It was a hot summer day, and we could have been out sailing or fishing or snoozing on the beach. Instead, we were on the Great T-Shirt Hunt, elbow to elbow with too many other harried tourists looking for the perfect souvenir in Provincetown, Mass., at the northern tip of Cape Cod.
Shopping with kids can be stressful in the best of circumstances. Yet shopping is as much a part of the family vacation as goofy home videos and complaints about too-long car rides.
Some shopping centers have become hot family tourist destinations in themselves. L.L. Bean, for instance, with an indoor fish pond and 3.5 million visitors a year, is one of Maine's top tourist draws.
Shopping impresario Suzy Gershman has made a career out of helping people to shop-till-they-drop on vacation, writing 10 Frommers' "Born to Shop" ($14.95) guides to London, Paris and, this month, Italy.
Her tip: Encourage the children to wait until they find something they really want.
"Kids get the idea that a trip is a license to spend," said Gershman. "Teach them to ask themselves first if they've chosen something that will translate to their real life. Are they getting ripped off? Would they rather spend the money when they get home?"
Lightly suggest the kids stay away from "TTs" (tourist traps) and make sure they know that the place they are visiting is famous for its chocolates or blown glass or up-to-the-minute fashions.
"But as a parent, you've got to agree to let go of the designated amount of money and not interfere with the child's choice. That's part of the experience," Gershman says.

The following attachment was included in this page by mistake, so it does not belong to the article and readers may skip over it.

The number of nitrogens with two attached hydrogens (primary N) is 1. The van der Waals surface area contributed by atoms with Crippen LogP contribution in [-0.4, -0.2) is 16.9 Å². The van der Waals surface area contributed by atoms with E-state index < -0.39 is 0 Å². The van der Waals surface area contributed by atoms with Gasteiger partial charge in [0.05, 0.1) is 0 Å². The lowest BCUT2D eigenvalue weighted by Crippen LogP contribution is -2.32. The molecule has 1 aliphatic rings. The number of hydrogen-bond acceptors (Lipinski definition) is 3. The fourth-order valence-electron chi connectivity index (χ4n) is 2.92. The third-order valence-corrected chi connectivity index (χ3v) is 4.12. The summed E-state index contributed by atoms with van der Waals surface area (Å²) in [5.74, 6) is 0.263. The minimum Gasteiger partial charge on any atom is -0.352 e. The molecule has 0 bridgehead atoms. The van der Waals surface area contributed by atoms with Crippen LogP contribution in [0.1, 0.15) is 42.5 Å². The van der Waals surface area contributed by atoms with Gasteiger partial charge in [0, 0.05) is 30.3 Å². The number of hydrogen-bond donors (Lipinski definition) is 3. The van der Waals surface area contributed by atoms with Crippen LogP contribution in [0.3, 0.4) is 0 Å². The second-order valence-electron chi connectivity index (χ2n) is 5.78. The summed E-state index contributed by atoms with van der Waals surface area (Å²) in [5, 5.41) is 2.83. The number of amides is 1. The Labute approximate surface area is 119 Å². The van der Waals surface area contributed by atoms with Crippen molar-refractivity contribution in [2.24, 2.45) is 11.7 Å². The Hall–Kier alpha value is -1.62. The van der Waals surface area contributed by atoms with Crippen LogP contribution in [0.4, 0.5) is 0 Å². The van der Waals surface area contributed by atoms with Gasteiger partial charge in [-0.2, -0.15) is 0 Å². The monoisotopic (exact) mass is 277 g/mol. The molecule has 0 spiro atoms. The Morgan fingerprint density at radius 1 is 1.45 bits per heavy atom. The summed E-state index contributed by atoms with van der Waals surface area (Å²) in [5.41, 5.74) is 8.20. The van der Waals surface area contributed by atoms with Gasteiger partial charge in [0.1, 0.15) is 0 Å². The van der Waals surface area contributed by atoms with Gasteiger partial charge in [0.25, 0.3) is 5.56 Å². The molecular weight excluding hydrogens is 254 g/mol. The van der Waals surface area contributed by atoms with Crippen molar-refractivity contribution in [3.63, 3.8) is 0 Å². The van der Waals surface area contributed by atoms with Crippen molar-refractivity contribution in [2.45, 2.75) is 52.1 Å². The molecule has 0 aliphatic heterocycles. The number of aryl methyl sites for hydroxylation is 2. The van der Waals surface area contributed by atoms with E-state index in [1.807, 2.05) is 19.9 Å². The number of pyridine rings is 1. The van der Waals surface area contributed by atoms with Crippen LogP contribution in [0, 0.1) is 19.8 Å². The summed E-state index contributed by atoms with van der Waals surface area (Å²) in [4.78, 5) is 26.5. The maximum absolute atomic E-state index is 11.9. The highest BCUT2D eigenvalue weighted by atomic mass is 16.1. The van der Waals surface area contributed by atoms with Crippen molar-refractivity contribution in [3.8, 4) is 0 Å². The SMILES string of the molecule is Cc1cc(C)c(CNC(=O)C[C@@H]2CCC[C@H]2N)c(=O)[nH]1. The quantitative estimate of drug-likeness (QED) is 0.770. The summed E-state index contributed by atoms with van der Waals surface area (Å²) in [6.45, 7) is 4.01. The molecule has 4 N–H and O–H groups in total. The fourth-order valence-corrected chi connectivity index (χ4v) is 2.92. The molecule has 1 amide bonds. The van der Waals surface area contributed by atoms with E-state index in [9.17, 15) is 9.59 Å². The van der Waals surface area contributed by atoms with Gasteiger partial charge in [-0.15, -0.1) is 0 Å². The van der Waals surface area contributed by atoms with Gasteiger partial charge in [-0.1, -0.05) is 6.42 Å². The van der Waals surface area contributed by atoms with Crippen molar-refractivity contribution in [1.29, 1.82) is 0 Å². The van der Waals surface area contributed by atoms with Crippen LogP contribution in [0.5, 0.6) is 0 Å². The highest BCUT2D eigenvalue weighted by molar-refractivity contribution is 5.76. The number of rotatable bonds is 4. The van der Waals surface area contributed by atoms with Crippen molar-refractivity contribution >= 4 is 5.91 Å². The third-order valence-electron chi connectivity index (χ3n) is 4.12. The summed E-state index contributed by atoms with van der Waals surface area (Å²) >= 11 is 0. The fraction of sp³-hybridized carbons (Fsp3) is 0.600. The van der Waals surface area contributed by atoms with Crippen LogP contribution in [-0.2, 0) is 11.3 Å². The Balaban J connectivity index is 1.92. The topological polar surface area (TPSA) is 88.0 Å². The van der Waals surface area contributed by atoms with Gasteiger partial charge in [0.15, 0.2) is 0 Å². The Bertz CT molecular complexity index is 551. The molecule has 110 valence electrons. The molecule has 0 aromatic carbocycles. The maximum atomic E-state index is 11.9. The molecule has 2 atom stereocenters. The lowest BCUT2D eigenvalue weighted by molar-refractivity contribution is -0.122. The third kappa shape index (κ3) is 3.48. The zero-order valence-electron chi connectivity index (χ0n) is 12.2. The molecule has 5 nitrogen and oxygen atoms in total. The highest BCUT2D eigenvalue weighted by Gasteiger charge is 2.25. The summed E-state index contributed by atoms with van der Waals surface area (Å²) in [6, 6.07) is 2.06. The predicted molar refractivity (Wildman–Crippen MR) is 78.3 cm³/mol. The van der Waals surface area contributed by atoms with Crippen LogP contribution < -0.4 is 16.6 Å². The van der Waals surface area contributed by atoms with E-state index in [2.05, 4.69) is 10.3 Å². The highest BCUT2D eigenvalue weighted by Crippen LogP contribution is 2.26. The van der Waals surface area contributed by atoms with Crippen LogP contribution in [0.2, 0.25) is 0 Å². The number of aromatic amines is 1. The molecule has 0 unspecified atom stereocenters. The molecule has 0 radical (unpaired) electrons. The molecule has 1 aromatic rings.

Don't forget, she adds, "The souvenir has to have an emotional connection to the place or you've wasted your money."
For a 6-year-old, that might be a broken shell found on the beach, while a teen opts for the latest CD of the group he's listened to most on the trip. A preschooler will be satisfied with a new $2.99 plastic figure you present at bedtime.
With older children, seek out flea markets or neighborhood stores where local families shop. Jane Marcus was pleasantly surprised on a trip from California to Washington state when her son and daughter enjoyed poking around funky antiques stores.
"They definitely liked the thrill of the hunt," reported Marcus. "It's something we can do wherever we go."
Assuming her husband finds something else to do. He hates to shop.
That's a common predicament for many families on vacation; bitter arguments can erupt between the can't-quit-yet shoppers who think the ultimate "find" is just down the street and those, like my husband and son, who are convinced that five vacation minutes spent in any store is too long.
"Focus on the goal of the trip -- having fun together. The emphasis on a family vacation should be on where interests converge, not diverge," suggests UCLA child psychologist Jill Waterman. She faces the shopping issue herself: One of her twin sons loves browsing, while the other would opt to do anything but shop.
Her solution: Set a time limit for shopping, and give both children the same amount of money to spend. Whether it gets spent on vacation doesn't matter, Waterman says. "At least the child who doesn't like to shop feels his needs are taken into account, too."
She adds that when there's no other option than to bring the kids along shopping while Mom and Dad try to buy something for themselves, it helps to bring something for the nonshoppers to do.
Choose a time, however brief, when the kids are likely to be cooperative. Not, for example, just before lunch when they're starved. Keep the shopping time brief and then reward the kids by doing something they've chosen.
But that likely won't work with young children, who simply aren't equipped to wait for anything. That's especially true if they're tired, hungry or wet. In that case, avoid all stores, no matter how tempting the bargains.
Pub Date: 2/16/97